In a move that is sure to have repercussions for Uber’s ongoing war with regulators and the taxi industry, the ride-sharing giant is rolling out specialized insurance for UberX drivers. Uber and Metromile, an insurance company that produces a special “smart dongle” for cars that tracks mileage, made the announcement in San Francisco on Wednesday. The new insurance product will be available in California, Illinois, and Washington state in the coming months.
Metromile’s ride-sharing insurance product, which is offered in conjunction with Uber, works on a variable pricing plan on top of a monthly fee. It toggles between personal insurance and Uber’s own insurance package from the time they accept a ride request from a customer to the time a customer exits the car.
Drivers will be charged per mile and will be covered only under their personal policies, however, as they drive around looking for fares. Metromile’s dongle, which plugs in under the dashboard, uses Uber’s API to differentiate between when a driver is “on the job” or using their car for personal or ride-seeking use.
Dan Preston, Metromile’s CEO, told Fast Company that the insurance product would switch from charging drivers by the mile to flat coverage for their role as UberX drivers once triggered by Uber’s app. “From the point where an Uber driver accepts the ride, they’re not being billed through Metromile. They’re being billed through Uber,” he added.
The decision to offer drivers specialized policies tailored towards part-time ride sharing takes care of one of the most vexing complaints that has followed Uber, Lyft, and Sidecar: That drivers are underinsured, and that the personal insurance many part-time drivers rely on doesn’t offer coverage when they are on the clock. In anti-ridesharing promotional material aimed at the public, taxi industry trade associations have been attacking Uber on the insurance front with frequency.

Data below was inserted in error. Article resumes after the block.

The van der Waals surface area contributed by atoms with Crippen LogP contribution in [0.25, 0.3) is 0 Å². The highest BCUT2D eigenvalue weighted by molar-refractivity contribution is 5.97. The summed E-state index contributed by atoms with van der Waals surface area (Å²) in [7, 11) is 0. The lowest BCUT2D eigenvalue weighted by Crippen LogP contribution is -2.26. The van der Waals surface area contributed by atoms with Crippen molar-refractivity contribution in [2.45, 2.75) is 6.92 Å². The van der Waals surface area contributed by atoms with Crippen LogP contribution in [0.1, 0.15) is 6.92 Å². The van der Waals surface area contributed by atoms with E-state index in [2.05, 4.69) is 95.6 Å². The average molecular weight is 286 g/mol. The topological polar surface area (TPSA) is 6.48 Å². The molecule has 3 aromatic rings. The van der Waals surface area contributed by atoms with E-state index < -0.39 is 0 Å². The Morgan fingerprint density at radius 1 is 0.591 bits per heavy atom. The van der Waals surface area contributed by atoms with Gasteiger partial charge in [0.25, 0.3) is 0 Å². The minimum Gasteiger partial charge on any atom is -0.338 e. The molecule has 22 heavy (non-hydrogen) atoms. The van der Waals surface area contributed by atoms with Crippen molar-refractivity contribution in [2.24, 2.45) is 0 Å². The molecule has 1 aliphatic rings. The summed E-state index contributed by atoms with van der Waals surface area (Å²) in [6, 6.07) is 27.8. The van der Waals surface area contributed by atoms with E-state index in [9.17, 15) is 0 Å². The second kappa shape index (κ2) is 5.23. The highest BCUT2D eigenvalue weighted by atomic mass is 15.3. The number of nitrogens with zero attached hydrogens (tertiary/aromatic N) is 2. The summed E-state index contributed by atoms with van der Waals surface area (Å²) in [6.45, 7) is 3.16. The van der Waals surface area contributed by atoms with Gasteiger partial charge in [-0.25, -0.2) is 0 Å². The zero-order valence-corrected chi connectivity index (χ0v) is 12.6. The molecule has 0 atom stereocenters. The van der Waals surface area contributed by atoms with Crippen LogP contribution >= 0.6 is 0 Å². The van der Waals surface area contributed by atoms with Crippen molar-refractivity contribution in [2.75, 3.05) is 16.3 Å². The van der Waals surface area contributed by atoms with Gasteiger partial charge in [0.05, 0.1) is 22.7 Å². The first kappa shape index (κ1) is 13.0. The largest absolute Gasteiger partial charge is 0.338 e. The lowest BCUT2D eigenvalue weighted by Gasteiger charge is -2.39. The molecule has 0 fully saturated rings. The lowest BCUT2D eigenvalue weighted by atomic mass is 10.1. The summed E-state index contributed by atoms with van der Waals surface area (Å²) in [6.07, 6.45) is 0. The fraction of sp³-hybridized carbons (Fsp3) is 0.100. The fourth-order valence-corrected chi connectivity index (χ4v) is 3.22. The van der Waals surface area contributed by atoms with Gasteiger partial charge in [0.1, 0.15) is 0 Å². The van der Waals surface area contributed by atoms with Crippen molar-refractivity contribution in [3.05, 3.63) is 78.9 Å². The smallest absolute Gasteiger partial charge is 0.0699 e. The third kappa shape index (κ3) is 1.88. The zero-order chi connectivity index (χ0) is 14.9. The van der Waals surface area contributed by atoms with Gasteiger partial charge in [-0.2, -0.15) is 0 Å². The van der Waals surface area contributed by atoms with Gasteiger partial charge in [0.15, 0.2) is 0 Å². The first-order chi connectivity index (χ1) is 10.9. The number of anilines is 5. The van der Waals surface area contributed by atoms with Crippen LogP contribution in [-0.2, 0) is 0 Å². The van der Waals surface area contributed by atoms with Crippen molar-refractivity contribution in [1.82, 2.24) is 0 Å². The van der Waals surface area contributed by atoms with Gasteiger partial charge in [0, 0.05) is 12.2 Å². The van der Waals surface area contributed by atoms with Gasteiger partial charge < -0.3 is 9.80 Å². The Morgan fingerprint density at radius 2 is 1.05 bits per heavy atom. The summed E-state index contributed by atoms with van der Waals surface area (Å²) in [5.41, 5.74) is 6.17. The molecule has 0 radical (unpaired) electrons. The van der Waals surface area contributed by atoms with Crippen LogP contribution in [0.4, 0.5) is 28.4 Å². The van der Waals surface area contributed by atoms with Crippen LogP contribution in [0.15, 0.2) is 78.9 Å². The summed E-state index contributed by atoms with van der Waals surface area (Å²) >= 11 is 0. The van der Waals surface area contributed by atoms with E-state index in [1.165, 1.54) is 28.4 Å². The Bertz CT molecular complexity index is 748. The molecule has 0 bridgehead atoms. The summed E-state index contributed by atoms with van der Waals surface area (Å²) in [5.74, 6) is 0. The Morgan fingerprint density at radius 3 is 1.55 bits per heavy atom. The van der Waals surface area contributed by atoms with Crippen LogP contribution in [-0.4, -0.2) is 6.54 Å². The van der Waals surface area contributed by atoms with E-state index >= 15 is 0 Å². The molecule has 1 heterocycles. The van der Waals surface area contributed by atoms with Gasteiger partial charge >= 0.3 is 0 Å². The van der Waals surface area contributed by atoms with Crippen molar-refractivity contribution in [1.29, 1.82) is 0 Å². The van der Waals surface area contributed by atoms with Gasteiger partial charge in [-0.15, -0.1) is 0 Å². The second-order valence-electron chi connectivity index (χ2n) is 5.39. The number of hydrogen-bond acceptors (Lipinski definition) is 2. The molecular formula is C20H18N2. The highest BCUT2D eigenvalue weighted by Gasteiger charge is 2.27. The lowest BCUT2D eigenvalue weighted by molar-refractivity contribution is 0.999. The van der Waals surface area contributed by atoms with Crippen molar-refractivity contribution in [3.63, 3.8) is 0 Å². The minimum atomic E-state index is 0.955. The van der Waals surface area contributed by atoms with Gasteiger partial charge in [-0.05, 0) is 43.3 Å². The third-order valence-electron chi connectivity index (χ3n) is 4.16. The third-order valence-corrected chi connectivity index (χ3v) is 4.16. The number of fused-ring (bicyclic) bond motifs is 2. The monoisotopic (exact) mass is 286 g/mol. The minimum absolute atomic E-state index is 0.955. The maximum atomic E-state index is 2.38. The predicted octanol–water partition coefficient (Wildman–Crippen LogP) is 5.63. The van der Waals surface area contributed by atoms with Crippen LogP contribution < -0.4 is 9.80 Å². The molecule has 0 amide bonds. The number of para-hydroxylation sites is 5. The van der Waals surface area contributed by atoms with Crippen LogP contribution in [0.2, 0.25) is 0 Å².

In San Francisco and Chicago, users will also receive push alerts to help them avoid alternate side parking tickets. Beyond solving insurance issues for some drivers, the Metromile/Uber partnership has a secondary benefit: Locking part-time drivers even further into Uber’s ecosystem. The ride-sharing company offers everything from loans to buy new cars to partnerships with Spotify that allow riders to control the music in drivers’ cars.
San Francisco-based Metromile, which was founded in 2011, is a specialty car insurance provider whose business model revolves around their plug-in dongle for car OBD-II ports. In exchange for giving their insurance company a steady data stream from their automobile, drivers receive steeply discounted insurance costs. An app shows users Fitbit-style insights about their driving habits and analytics of their life on the road; the company’s flagship product is a pay-per-mile insurance product aimed at irregular urban drivers.
Users will be able to join a waiting list for the policies starting January 28, and enrollment will open in February. Metromile says they have been working on insurance for Uber drivers for approximately one year.
This article has been revised to clarify details of how Metromile’s insurance product and plug-in works.